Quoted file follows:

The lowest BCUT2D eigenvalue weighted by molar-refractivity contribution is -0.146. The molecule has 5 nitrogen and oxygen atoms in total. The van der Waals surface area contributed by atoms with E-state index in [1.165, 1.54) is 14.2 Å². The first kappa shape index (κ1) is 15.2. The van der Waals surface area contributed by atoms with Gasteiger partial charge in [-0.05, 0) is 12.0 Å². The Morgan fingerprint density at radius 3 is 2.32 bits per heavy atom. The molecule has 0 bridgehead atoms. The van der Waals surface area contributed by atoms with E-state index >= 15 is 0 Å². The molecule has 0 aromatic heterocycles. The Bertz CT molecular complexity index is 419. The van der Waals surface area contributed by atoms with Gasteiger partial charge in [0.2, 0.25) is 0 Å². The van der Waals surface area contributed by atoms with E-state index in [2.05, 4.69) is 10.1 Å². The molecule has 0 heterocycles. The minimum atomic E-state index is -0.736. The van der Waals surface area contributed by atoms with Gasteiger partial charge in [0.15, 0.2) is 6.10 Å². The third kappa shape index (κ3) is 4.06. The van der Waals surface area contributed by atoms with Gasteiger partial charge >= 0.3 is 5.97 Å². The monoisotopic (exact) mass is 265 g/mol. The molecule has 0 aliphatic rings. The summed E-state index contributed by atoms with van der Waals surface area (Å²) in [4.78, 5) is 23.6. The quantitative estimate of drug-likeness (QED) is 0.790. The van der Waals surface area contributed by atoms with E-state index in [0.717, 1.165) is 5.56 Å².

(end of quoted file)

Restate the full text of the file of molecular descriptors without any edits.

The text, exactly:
The lowest BCUT2D eigenvalue weighted by molar-refractivity contribution is -0.146. The molecule has 5 nitrogen and oxygen atoms in total. The van der Waals surface area contributed by atoms with E-state index in [1.165, 1.54) is 14.2 Å². The first kappa shape index (κ1) is 15.2. The van der Waals surface area contributed by atoms with Gasteiger partial charge in [-0.05, 0) is 12.0 Å². The Morgan fingerprint density at radius 3 is 2.32 bits per heavy atom. The molecule has 0 bridgehead atoms. The van der Waals surface area contributed by atoms with E-state index >= 15 is 0 Å². The molecule has 0 aromatic heterocycles. The Bertz CT molecular complexity index is 419. The van der Waals surface area contributed by atoms with Gasteiger partial charge in [0.2, 0.25) is 0 Å². The van der Waals surface area contributed by atoms with E-state index in [2.05, 4.69) is 10.1 Å². The molecule has 0 heterocycles. The minimum atomic E-state index is -0.736. The van der Waals surface area contributed by atoms with Gasteiger partial charge in [0.15, 0.2) is 6.10 Å². The third kappa shape index (κ3) is 4.06. The van der Waals surface area contributed by atoms with Gasteiger partial charge >= 0.3 is 5.97 Å². The monoisotopic (exact) mass is 265 g/mol. The molecule has 0 aliphatic rings. The summed E-state index contributed by atoms with van der Waals surface area (Å²) in [4.78, 5) is 23.6. The quantitative estimate of drug-likeness (QED) is 0.790. The van der Waals surface area contributed by atoms with E-state index in [0.717, 1.165) is 5.56 Å².